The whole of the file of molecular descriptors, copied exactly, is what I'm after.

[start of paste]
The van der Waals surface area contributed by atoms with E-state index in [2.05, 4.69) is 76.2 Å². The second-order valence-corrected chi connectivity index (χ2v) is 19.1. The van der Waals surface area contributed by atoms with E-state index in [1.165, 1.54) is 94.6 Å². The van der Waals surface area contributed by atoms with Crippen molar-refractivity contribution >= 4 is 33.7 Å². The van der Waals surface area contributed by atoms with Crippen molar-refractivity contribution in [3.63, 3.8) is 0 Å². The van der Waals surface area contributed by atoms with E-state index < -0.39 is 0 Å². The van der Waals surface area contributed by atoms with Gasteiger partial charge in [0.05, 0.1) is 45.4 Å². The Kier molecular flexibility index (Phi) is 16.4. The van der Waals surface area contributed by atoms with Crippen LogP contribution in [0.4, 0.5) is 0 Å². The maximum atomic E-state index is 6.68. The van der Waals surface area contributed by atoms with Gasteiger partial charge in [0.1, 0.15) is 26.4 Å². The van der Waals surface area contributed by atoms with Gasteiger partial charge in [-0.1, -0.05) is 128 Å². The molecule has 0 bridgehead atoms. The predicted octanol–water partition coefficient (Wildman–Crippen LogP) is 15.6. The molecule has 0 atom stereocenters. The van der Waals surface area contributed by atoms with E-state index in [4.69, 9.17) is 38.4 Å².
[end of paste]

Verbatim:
The van der Waals surface area contributed by atoms with E-state index in [2.05, 4.69) is 76.2 Å². The second-order valence-corrected chi connectivity index (χ2v) is 19.1. The van der Waals surface area contributed by atoms with E-state index in [1.165, 1.54) is 94.6 Å². The van der Waals surface area contributed by atoms with Crippen molar-refractivity contribution >= 4 is 33.7 Å². The van der Waals surface area contributed by atoms with Crippen molar-refractivity contribution in [3.63, 3.8) is 0 Å². The van der Waals surface area contributed by atoms with E-state index < -0.39 is 0 Å². The van der Waals surface area contributed by atoms with Gasteiger partial charge in [0.05, 0.1) is 45.4 Å². The Kier molecular flexibility index (Phi) is 16.4. The van der Waals surface area contributed by atoms with Crippen LogP contribution in [0.4, 0.5) is 0 Å². The maximum atomic E-state index is 6.68. The van der Waals surface area contributed by atoms with Gasteiger partial charge in [0.1, 0.15) is 26.4 Å². The van der Waals surface area contributed by atoms with Gasteiger partial charge in [-0.1, -0.05) is 128 Å². The molecule has 0 bridgehead atoms. The predicted octanol–water partition coefficient (Wildman–Crippen LogP) is 15.6. The molecule has 0 atom stereocenters. The van der Waals surface area contributed by atoms with E-state index in [4.69, 9.17) is 38.4 Å².